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Children are the most vulnerable when violence, famine, or disaster strikes. But you can be there for them with your additional pledge of $7 per month!

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How Sports Promote Peace in Refugee Camps and Host Communities

Do you remember the last time you joined with friends or family to compete in a game or contest? Maybe you teamed up and won. Or maybe you were on the losing side, but you enjoyed every second of the competition.

Competitive games and sports are an important part of community life. They’re one of the ways that children and adults alike can channel our emotions, maintain physical health, and learn important skills like cooperation and teamwork. We know that is true here in the United States. 

But did you know that sport is also a cost-effective way to make a big impact on vulnerable communities around the world?

Building Peace through Sports

Refugee camps are places with people who have first-hand experiences with violence and war. In those contexts, organizations like Food for the Hungry (FH) use sports to change lives. Putting children and youth from different groups on teams together, playing toward a common goal, creates an environment for them to respectfully engage and collaborate. 

Playing sports like soccer bonds them together, and united by a common vision and shared experience, people from different backgrounds, cultures, or ethnicities may be more accepting of each other’s differences. They can be less likely to hold onto racist assumptions. For example, one assessment of a basketball program in South Africa showed that participants expressed fewer racial stereotypes and racist ideas compared to children who were not part of the program. 

“Sport has an unparalleled ability to transform, empower, and unify people. Involvement in sport teaches ambition, perseverance, and teamwork.”

– U.N. Secretary-General António Guterres

 

Sports also contribute to the UN’s Sustainable Development Goals, supporting health and wellbeing for people of all ages, creating inclusive access to learning opportunities, and helping to empower women and girls. 

Sports in Refugee and Host Communities

The sense of holistic wellbeing, understanding, and cooperation is of vital significance. It’s especially true in communities where fractures along ethnic, class, or linguistic lines. These fractures can create tensions and misunderstandings that even result in violence. This is particularly relevant in places that are home to refugees, living in areas already deep in poverty. These places might be far from city centers and may not have access to technology or infrastructure.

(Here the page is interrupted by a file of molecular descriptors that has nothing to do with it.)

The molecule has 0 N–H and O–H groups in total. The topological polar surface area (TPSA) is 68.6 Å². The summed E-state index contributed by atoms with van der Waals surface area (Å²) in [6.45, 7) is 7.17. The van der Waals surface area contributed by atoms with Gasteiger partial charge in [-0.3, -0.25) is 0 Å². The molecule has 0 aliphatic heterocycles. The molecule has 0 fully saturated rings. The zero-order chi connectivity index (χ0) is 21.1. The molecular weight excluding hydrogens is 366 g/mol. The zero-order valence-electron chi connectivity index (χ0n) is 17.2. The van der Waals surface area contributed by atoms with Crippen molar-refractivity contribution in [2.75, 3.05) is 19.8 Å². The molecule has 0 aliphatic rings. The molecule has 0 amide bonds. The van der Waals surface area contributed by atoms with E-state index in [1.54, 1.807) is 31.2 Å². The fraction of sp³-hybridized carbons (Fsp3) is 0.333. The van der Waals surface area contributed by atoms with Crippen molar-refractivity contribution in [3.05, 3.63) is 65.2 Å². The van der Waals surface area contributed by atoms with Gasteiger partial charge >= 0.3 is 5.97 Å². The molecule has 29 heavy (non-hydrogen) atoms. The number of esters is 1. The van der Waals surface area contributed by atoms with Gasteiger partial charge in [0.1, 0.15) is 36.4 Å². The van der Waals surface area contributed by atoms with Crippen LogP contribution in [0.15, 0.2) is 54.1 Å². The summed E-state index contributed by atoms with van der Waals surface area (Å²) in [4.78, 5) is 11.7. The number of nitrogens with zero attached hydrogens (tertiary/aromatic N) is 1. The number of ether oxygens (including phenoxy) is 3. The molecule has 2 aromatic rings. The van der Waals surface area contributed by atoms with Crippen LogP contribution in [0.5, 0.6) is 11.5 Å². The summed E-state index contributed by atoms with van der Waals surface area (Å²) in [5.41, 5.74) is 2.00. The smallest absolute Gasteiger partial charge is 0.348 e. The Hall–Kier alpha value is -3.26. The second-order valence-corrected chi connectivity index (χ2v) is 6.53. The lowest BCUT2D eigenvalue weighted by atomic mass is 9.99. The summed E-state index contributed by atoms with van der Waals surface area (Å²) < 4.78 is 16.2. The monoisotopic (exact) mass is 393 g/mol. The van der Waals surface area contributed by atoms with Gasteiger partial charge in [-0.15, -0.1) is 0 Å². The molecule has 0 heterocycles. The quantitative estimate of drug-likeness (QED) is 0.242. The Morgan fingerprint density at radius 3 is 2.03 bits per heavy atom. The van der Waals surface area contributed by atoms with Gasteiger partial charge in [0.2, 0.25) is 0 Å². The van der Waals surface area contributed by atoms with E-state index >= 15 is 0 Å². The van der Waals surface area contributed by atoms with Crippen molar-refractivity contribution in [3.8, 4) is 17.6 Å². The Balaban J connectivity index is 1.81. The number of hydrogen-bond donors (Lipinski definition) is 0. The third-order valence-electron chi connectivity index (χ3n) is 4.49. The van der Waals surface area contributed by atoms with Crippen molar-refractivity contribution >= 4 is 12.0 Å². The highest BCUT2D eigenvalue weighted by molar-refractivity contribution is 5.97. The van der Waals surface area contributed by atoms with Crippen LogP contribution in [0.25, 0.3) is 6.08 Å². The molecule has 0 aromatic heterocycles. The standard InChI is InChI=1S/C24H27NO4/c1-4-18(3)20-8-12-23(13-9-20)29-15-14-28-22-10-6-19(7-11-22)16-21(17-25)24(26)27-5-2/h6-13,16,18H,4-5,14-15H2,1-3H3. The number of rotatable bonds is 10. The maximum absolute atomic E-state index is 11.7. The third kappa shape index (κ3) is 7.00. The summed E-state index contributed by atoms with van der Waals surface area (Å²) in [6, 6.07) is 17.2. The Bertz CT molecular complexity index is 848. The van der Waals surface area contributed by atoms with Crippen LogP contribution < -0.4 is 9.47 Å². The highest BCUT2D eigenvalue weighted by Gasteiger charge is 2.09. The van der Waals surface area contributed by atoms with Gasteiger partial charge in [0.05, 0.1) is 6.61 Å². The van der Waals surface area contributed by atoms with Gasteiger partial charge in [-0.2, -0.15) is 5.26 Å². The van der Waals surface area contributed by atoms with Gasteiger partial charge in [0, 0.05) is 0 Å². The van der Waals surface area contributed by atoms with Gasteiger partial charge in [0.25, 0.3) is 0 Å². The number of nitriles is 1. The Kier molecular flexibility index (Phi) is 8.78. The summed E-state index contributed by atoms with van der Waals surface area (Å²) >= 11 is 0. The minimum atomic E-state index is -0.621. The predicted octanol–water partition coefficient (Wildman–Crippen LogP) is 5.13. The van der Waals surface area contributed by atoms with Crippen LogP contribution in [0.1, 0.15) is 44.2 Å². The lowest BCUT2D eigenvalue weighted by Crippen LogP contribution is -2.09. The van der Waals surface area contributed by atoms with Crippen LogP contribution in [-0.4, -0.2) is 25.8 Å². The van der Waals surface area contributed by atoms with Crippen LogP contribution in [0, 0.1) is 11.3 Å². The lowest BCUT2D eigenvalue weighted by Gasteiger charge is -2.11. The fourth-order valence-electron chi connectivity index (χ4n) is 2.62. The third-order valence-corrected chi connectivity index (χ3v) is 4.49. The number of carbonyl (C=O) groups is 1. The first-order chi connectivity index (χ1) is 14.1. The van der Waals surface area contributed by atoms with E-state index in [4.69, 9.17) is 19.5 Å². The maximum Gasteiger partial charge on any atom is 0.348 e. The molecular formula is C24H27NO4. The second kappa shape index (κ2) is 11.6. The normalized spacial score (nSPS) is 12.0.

While refugees may receive an influx of resources, aid organizations may overlook host community needs. In places where host communities have histories of oppression or unmet needs, that inequality can create tension. The host community’s initial response of hospitality and generosity can quickly give way to resentment and hostility. This is especially likely when an increase of people in a region leads to resource scarcity and misunderstandings. 

The goal is to strengthen positive relationships between refugee and host communities and promote the wellbeing of all. FH’s work in these areas includes helping both groups access work opportunities and food that will help them build sustainable sources of income and nutrition. But some of our favorite projects also use sports!

Sports for Peace in Ethiopia

Since 2018, FH’s sports program with Eritrean refugees has helped children from both the refugee and host communities build relationships. As they play on teams, they learn how to work together. They build good verbal and nonverbal communication skills. In 2019, 400 children participated in sports programs, learning soccer, taekwondo, and other related skills.

These children and youths include people like Birtukan and Michael. Both are Eritrean refugees living in Ethiopia.

Young Eritrean Refugee Woman in EthiopiaBirtukan, who has lived in the camp since she was two years old, used to be bored and unproductive after school. She now spends her free time making friends at soccer practice. And Michael is a young man who describes his experience on the young men’s soccer team as an “opportunity to spend our time investing in ourselves and skills for our future careers.” 

In addition to the sports practices and games, FH sends social workers to the homes of children who participate in the program. With a focus on helping refugees and host community Young Eritrean Refugee Man in Ethiopiafamilies live in harmony, the project has helped children and youth in Ethiopia access tools they can use to generate income. And ultimately, the sports program enables them to lead healthy lives peacefully alongside their neighbors.

Learn More

Learn more about our approach to engage communities in transformative solutions to poverty.

Read more about FH’s work with refugees:

New Beginnings: Supporting Venezuelan Refugees in Lima

How One Sewing Machine Helped A Refugee Start Over

Three Hidden Costs of Being A Refugee